Even before UMass’ 41-0 national TV loss to Georgia Southern, many wondered why UMass reversed course and decided to play this season. The decision is a curious one, given the absence of several Power 5 guarantee games for the program to generate revenue with.
The ability for the Minutemen to load with their schedule with this type of game was one of the few advantages UMass had as an independent. Despite the skepticism that exists, UMass has four games scheduled thus far, with the possibility of more.
Georgia Southern (October 17: Lost 41-0)
Yes this game already happened, but it’s still is worth analyzing the impact for the program. UMass got television exposure on ESPN2 thanks to some COVID cancellations. Competing mostly with Memphis-UCF on ABC, Texas A&M-Mississippi State on ESPN, and Louisville-Notre Dame on NBC, the game didn’t end well, but did garner 130,000 viewers according to SportsMediaWatch.com.
That’s certainly a high number for the Minutemen, whose typical deal with Flosports.com and NESN meant only three road games on linear TV in 2019, two on the Big Ten Network and their game against Army on CBSSN. Perhaps they could have played better given all the work towards gaining such a spotlight, and Twitter tended to agree.
The money portion may cause more to question the Minutemen’s decision to play a limited schedule this year. A lack of paycheck games for Group of Five schools hurts them significantly, so any school like UMass traveling across the country for a non-conference game is bound to make people wonder. Especially when both the payout and payoff are so minimal.
Marshall (November 7):
UMass also added a game against Marshall on November 7. The bright side: UMass gets a good chance to play a ranked team if this article doesn’t jinx the Thundering Herd. Marshall currently holds the #18 ranking in the Coaches Poll, and the #19 ranking in the AP Poll. The downside: if last Saturday was any indication of the Minutemen’s level of play, they could be in for a long day.
The trip is also much shorter and they’re getting paid at least enough to achieve the near-break-even that athletic director Ryan Bamford mentions in that tweet. They’ll also have another chance to get on linear TV.
Additionally, it also has a chance to be a signature win for UMass if they can find a way to pull it off, though even a competitive showing against the Thundering Herd has a chance to be a boost for the Minutemen and get them some spotlight while knocking Marshall out of New Year’s Six contention.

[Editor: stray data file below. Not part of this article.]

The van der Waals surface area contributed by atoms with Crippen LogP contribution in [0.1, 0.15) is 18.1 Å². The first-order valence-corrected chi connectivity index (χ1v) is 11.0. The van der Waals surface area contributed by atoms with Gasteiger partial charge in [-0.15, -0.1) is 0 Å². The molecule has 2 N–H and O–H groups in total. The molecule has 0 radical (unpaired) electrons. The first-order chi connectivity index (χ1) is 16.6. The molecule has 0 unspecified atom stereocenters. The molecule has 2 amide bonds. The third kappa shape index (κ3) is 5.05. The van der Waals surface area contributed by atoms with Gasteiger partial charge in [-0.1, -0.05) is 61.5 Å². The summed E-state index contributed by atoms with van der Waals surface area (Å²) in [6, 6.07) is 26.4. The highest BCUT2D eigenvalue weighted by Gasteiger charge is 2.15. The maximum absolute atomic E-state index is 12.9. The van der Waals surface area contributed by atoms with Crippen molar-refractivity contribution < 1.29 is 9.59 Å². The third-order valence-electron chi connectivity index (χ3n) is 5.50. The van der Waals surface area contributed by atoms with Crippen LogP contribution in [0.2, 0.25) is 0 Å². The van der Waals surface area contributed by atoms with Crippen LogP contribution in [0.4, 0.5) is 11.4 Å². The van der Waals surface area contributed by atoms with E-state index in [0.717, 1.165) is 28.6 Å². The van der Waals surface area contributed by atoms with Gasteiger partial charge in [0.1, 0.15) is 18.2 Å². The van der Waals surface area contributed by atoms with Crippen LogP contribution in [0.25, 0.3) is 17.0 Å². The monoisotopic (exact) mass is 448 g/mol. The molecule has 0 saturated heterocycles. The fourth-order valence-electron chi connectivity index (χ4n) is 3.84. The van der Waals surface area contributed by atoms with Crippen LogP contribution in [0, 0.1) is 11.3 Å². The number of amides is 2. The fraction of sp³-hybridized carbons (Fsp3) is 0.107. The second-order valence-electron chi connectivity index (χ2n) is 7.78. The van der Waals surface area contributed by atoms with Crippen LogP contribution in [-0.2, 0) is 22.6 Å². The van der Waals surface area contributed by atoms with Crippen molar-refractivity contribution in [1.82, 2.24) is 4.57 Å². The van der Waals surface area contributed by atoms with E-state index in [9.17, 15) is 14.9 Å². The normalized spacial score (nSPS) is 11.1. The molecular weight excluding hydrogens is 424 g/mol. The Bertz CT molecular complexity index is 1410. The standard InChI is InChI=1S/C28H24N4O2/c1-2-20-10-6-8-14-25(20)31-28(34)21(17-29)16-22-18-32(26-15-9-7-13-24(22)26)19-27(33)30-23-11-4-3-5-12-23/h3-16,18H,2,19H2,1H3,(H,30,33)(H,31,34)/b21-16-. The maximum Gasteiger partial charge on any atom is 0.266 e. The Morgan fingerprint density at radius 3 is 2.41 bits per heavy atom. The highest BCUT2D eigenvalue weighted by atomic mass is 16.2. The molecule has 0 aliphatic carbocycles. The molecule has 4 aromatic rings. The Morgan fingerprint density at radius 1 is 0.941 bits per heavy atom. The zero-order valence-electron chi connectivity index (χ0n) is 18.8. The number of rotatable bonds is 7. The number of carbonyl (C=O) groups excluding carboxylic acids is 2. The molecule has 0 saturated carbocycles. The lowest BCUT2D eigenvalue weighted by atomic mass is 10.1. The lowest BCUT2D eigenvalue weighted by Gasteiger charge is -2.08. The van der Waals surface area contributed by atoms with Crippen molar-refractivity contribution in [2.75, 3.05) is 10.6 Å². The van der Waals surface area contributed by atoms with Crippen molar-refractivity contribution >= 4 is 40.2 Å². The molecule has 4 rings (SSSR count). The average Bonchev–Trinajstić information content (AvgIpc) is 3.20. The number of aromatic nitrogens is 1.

Liberty (November 27):
A game against an independent counterpart is the most logical of the small slate just due to the program’s similarities and geographic proximity. UMass has a chance to be competitive in this one as Liberty has been inconsistent at times despite starting 6-0.
While they did win a signature game against Syracuse, the Flames only beat C-USA cellar-dwellars FIU and WKU by one score each and got off to a slow start against North Alabama. The Flames have momentum and a favorable schedule on their side, with opportunities for resume-building wins against NC State, Virginia Tech, and Coastal Carolina, all ranked (2020, folks).
An appearance on Black Friday also helps make this an attractive game for the UMass program. The Black Friday slate is heavier than usual with this year’s schedule featuring 14 games, though that number is liable to diminish with cancellations due to COVID-19. As a result, it is not far-fetched this game ultimately bumps to ESPNU or even ESPN2. The Minutemen could have a chance to increase the profile of their program with a win on Black Friday against a solid Liberty squad.
It appears that UMass will get no money for this game, which is surprising considering Liberty’s willingness to pay other Group of Five teams large sums for one-off games, like the $1 million payday they’re giving Texas State in 2024.
The last game is yet to be announced but seems inevitable against FAU on November 21. Like Georgia Southern and Marshall, FAU is a quality program, and depending on how the Owls play, it could be a quality win for Walt Bell’s team. Few programs have felt the effects of COVID-19 more than FAU, who have only played two games, having to cancel their games against Georgia Southern and USF, while splitting games against Charlotte and Marshall.
Despite the obvious rust, FAU developed a reputation as a quality program under Lane Kiffin, winning two conference championships and hoping to continue that tradition under Willie Taggart. A win for UMass against an FAU team still breaking in a new coach could be a good brand name win for UMass.
Largely due to the ongoing pandemic, a visit to South Florida won’t be the same recruiting opportunity that it would normally be thanks to the absence of any in-person visits. They still get the chance to play and potentially be competitive against a quality program in the Group of Five, which could still be worthwhile.
You can see the benefits UMass gets from playing this limited schedule, but it hardly outweighs the risks and costs the Minutemen face in playing it. Furthermore, there does not appear to be an attainable reward at the end for the program.
With the NCAA changing the regulations for bowl eligibility, UMass is bowl eligible for the first time as an FBS school. Yet, only one bowl seems like a logical destination for them, the Fenway Bowl, and that bowl is already contracted to take an ACC and an AAC school. In the end, the question of whether UMass benefits from this limited slate will linger until the season’s completion.